This is a life-threatening condition, which requires emergency treatment and there is an incidence of it in this breed. Ask your vet to tell you how to recognise it. The WCGB recommend that you feed your dog, when adult, twice a day in order not to overload the stomach. Pre-soak dry food before feeding. Don’t feed immediately before or after exercising. Don’t allow your dog to drink large quantities of water just before, during or just after exercising (small quantities are OK).
HIP DYSPLASIA; Ill fitting hip joints, not life threatening but causes extreme discomfort in affected dogs. The WCGB encourages members to X-ray breeding stock and submit plates to BVA/KC scheme to get a hip score.
INTERSEXUALITY; This is where both sets of sexual organs are present in the same animal. The condition is rare in this breed but cases have been noted. Requires corrective operation.
JUVENILE PYODERMAGASTRIC DILATATION AND VOLVULUS (GDV, Commonly known as ‘BLOAT’)
This is a life-threatening condition, which requires emergency treatment and there is an incidence of it in this breed. Ask your vet to tell you how to recognise it. The WCGB recommend that you feed your dog, when adult, twice a day in order not to overload the stomach. Pre-soak dry food before feeding. Don’t feed immediately before or after exercising. Don’t allow your dog to drink large quantities of water just before, during or just after exercising (small quantities are OK).
HIP DYSPLASIA; Ill fitting hip joints, not life threatening but causes extreme discomfort in affected dogs. The WCGB encourages members to X-ray breeding stock and submit plates to BVA/KC scheme to obtain a hip score.
INTERSEXUALITYThis is where both sets of sexual organs are present in the same animal. The condition is rare in this breed but cases have been noted. Requires corrective operation.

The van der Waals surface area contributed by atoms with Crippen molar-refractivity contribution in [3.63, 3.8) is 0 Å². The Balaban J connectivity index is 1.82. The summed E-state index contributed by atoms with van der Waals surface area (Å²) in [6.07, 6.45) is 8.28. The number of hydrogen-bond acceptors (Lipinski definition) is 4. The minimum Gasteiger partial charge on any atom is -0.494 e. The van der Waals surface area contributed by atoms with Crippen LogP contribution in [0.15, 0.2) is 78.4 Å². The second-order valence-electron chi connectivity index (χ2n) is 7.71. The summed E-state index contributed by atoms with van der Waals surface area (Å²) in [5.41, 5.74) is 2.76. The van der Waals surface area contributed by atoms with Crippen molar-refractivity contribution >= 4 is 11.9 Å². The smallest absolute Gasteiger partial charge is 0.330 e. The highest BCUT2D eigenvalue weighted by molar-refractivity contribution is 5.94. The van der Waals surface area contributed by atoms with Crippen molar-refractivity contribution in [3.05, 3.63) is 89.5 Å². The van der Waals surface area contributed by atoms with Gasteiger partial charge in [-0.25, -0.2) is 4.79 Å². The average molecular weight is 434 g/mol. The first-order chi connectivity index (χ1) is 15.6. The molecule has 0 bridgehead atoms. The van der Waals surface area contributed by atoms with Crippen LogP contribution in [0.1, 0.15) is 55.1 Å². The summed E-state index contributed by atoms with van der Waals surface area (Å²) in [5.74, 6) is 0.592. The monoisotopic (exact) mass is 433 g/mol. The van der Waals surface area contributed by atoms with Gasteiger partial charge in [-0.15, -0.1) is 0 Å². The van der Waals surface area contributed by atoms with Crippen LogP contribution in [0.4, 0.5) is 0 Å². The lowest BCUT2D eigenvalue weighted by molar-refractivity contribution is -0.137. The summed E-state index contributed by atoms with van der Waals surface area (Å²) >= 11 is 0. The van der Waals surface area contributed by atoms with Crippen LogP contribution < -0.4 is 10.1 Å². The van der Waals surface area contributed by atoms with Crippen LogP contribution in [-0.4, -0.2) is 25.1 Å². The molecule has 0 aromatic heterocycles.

JUVENILE PYODERMA; Pustular skin condition with associated lymphadentis seen in puppies and young adults. Not common in the Weimaraner but cases noted. Requires treatment with medication.
PANCREATIC INSUFFICENCY; This is caused by the lack of enzymes normally produced by the pancreas. Not common in the Weimaraner but a low incidence has been reported. Can be treated with medication.Pustular skin condition with associated lymphadentis seen in puppies and young adults. Not common in the Weimaraner but cases noted. Requires treatment with medication.
PANCREATIC INSUFFICENCYThis is caused by the lack of enzymes normally produced by the pancreas. Not common in the Weimaraner but a low incidence has been reported. Can be treated with medication.
MCT (Mast Cell Tumours / Cancer)
Mast cell tumours are common among all dogs, both pedigree and mixed breeds, however the Animal Health Trust is investigating what they believe to be a genetic predisposition in the weimaraner based on evidence that there would seem to be a particularly high incidence of this form of cancer in the breed.
STEROID RESPONSIVE MENINGITIS; Incidences of this disease are becoming increasingly common in dogs, usually occurring in young male dogs aged up to 2 years old, however, the Animal Health Trust have noticed that there seems to be a particularly high incidence of the disease among some breeds, including the weimaraner.
SYRINGOMYELIA; This is a chronic progressive disease affecting the spinal cord. Rare in this breed but cases have been noted. No known treatment available to date.